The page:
In an Earth Day rally almost resembling a fair, people of all ages gathered at the Arizona Capitol on Saturday afternoon to stress the urgency of the climate crisis and push for equitable action at congressional and local levels.
“The IPCC was very clear. It said unless we fundamentally change the trajectory of greenhouse gas emissions by 2030, we are committing to profound and irreversible climate harms by mid-century, 2050,” said Sonja Klinsky, a professor at Arizona State University, referring to Reports from United Nations Intergovernmental Panel on Climate Change. “That gives us eight years, people.”
Speakers and attendees called on the U.S. Senate to pass the Build Back Better Act that contains $555 billion in funding to address the climate crisis, a measure that has been stalled since last November.
“In the House of Representatives and the Natural Resources committee, particularly in these last two years, we’ve done our job,” Rep. Raúl Grijalva, D-Ariz., said. “Part of the public pressure and political reality is other bodies need to do their job.”
Under tents, representatives from environmental organizations interacted with the attendees, giving out reading materials, and encouraging them to call their elected officials for help. The event featured a Mexican food truck and a DJ.
While the Build Back better Act was the focus of the conference, advocacy groups and members of city councils also highlighted local plans for combating climate change.
Phoenix City Councilmember Yassamin Ansari introduced herself as “first and foremost” a climate advocate and said the city plans to commit up to $150 million to purchase electric buses, but needs support from the federal government.
Lauren Kuby, Tempe City Councilmember lamented the inability to set standards for renewable energy and energy efficiency at the Arizona Corporation Commission (state utility regulator).
“You need to start paying attention to how decisions being made at the Arizona Corporation Commission are affecting your daily life and affecting the future of our planet,” she said. “It’s the most important race that no one’s ever heard of.”
Carletta Tilousi, a Havasupai tribal member, drew attention to the Near the Grand Canyon are uranium mines and their detrimental effects on her tribe.
“Us Native Americans, we have struggled so far and so long, and we don’t need it anymore,” said Tilousi, who serves on the White House Environmental Justice Advisory Council. “We want to make sure our future generations have clean air, clean water and a happy life. That’s all we ask for.”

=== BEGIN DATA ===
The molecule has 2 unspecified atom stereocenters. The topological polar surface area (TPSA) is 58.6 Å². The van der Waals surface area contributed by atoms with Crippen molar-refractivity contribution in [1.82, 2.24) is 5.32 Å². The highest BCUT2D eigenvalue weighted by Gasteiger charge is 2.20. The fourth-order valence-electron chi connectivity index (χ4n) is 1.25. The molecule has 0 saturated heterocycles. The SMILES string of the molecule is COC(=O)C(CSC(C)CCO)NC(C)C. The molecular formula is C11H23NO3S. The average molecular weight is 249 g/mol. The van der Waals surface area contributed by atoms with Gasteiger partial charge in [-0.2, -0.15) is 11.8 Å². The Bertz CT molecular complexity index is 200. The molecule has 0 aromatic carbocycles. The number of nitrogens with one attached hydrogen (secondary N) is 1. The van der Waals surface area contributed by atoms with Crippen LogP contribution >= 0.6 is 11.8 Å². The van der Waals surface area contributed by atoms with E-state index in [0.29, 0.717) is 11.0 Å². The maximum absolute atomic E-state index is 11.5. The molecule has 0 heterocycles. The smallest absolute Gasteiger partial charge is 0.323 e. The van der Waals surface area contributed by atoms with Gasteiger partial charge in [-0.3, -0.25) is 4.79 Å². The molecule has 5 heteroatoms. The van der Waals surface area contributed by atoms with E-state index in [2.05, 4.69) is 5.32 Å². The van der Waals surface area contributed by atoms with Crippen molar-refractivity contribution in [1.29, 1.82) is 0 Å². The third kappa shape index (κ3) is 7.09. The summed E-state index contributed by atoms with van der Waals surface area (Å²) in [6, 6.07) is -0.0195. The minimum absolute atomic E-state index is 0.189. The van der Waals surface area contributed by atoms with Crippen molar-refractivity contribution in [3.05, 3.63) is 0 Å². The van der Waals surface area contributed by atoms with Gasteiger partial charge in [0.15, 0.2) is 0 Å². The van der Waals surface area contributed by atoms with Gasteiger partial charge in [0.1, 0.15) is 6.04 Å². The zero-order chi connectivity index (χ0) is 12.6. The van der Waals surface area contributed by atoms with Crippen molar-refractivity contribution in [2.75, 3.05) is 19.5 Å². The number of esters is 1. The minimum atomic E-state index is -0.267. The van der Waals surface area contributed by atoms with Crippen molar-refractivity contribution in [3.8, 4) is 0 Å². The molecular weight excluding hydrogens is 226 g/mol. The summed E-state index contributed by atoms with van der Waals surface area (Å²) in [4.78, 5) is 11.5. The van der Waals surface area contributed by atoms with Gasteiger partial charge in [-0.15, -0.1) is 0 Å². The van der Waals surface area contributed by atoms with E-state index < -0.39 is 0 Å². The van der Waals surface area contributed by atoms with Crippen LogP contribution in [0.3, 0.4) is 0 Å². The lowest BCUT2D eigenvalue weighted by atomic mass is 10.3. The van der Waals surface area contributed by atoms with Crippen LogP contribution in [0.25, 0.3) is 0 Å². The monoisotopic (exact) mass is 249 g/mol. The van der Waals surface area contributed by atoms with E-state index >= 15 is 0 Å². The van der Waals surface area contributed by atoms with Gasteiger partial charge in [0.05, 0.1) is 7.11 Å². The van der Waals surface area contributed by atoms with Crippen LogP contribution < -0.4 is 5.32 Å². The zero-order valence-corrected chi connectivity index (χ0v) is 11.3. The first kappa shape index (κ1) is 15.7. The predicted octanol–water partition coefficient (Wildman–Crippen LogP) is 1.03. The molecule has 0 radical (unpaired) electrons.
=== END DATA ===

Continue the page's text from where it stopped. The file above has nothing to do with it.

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The climate action movement has been known for its youth activism, but the rally was noticeable for its age diversity.
Hazel Chandler works to mobilize older people to take action on the climate crisis with Arizona’s chapter of Elders Climate Action. Chandler stated that she first learned about climate change after reading an article on fossil fuel companies, which was concerned about global warming.
“We have time, and we have a real reason,” she said. “I’m a new great-grandmother and I’m petrified about the future that she’s going to have. That’s why I won’t stop.”
Youth climate activist Saiarchana Darira asked for increased representation of young people in decision making. Darira studies eco-anxiety, and calls grief and anxiety natural psychological reactions to climate change. However, he stressed that action is still possible.
“Hope can coexist with grief and anxiety,” she said. “Climate change is terrifying. But I implore everyone to keep believing. It is not too late.”
Zayna Sayed is an environmental reporter with The Arizona Republic/azcentral. Follow her Twitter feed at @zaynasyed_ and send tips or other information about stories to firstname.lastname@example.org.
The Nina Mason Pulliam Charitable Trust has provided funding to support environmental coverage at azcentral.com, and in The Arizona Republic. Follow The Republic’s environmental reporting team on environment.azcentral.com and @azcenvironment on Facebook, Twitter and Instagram.
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